Just as there are several different types of tools that can be used to produce a beveled edge, there are also different types of beveling tools. In choosing which one is best suited for the job, as before, the application will be the final determination.
Beveling tools with a router-type base allow the beveler to work on external and internal edges as well as in jobs that need to follow shapes. But, the router-type option offers less stability to keep the tool flat to a surface. It also requires the replacement of the cutting head to change angles, which lowers productivity and increases costs. Another type of base that uses guide plates offers excellent stability on edges. However, it limits the use to external straight edges only. This type also allows for the guide plates to set the angle of the bevel, therefore eliminating the need for different cutting heads for each angle.
Features to seek
Several equipment manufacturers offer dedicated beveling tools, including Metabo Corp.’s three large beveling tool models. These tools offer optimum control when beveling straight cuts and when creating beveled corners. They are touted as being able to increase processing speed by as much as five times compared to using an angle grinder or torch cutter.
The tools also offer bevel angle customization from 0 to 90 degrees with a maximum depth of up to 5/8 in. at 45 degrees (or 1.25 in. at 12.5 degrees). The patented mechanical safety brake in the KFMPB 15-10 F model stops the cutting head in less than 1 sec., significantly reducing the risk of injury in the event the operator loses control of the tool.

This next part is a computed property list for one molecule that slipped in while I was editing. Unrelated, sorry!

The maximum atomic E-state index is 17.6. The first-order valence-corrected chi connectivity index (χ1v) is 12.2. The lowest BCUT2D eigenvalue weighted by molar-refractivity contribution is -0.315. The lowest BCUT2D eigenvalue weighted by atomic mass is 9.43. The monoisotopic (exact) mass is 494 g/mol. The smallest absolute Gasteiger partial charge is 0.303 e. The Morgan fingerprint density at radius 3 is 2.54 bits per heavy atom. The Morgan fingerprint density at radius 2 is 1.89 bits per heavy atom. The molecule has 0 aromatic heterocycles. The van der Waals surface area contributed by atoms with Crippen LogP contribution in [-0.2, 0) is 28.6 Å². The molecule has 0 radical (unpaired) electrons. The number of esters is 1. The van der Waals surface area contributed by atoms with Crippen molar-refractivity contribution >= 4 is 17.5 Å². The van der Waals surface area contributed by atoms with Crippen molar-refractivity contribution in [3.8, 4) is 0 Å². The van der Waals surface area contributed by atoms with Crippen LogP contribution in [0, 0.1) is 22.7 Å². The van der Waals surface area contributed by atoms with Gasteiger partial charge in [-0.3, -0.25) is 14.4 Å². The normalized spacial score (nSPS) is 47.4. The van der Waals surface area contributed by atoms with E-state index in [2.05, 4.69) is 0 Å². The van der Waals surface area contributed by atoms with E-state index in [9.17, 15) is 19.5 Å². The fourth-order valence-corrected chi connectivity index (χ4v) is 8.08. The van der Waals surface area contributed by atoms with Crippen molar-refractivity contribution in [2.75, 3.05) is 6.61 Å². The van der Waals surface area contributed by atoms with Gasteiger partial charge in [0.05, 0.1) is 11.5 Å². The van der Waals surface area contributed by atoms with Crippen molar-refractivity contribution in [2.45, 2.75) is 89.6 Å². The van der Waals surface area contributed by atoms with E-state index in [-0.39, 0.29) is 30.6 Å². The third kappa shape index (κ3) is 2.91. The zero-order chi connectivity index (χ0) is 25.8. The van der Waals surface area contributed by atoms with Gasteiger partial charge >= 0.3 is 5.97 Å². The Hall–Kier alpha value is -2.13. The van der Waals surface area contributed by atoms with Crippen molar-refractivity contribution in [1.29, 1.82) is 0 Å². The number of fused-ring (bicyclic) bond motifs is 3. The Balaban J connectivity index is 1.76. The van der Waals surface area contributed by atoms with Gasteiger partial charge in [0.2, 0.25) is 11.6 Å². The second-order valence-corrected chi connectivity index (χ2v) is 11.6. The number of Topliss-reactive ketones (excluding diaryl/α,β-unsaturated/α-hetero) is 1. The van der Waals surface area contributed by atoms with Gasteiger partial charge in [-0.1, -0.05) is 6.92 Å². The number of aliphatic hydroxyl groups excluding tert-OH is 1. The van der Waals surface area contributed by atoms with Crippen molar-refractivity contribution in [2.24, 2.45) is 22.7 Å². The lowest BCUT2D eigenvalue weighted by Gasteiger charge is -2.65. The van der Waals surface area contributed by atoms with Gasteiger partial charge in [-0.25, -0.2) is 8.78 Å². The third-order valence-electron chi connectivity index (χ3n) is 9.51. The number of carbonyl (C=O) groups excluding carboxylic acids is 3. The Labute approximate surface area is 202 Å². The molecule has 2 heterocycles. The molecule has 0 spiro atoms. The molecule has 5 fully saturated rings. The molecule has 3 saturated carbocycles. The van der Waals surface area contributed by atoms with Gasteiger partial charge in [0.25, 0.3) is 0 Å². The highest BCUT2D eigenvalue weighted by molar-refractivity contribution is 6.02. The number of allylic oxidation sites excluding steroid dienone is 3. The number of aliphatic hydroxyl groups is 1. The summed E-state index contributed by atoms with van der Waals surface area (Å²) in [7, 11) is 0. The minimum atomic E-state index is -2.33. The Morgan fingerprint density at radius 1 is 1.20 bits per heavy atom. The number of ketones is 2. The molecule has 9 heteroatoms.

Other features include an electronic package with overload protection, restart protection (preventing the tool from restarting on its own in the event of power interruption), soft start, speed stabilization and safety shutdown. The tools’ “one-touch” controller allows for precise (by an increment of 0.1 mm or 0.004 in.) tool-free depth adjustment that locks in.
Instead of a large cutting head, Metabo’s beveling tools use four-sided square indexable cutters available for carbon steels, stainless steels and aluminum. The large bevelers also include guide rollers that allow for the precise beveling of pipes.
Metabo also offers a corded and cordless compact model for working in confined spaces and to bevel internal edges or follow shapes. The compact model’s universal bevel cutting head can process 45-degree chamfers at 5/32 in. depth and radii at 5/64 in. and 1/8 in. Like the large bevelers, the compact bevelers have tool-free, precise adjustment of the cutting depth and integrated stopping points to adjust the cutting depth.
No matter if large or compact, Metabo’s beveling tools are powerful and fast and safe. They produce uniform, clean and consistent finishes, and the indexable carbide inserts can be replaced quickly. But overall, they allow welders to accomplish what they need to produce strong, long-lasting welds.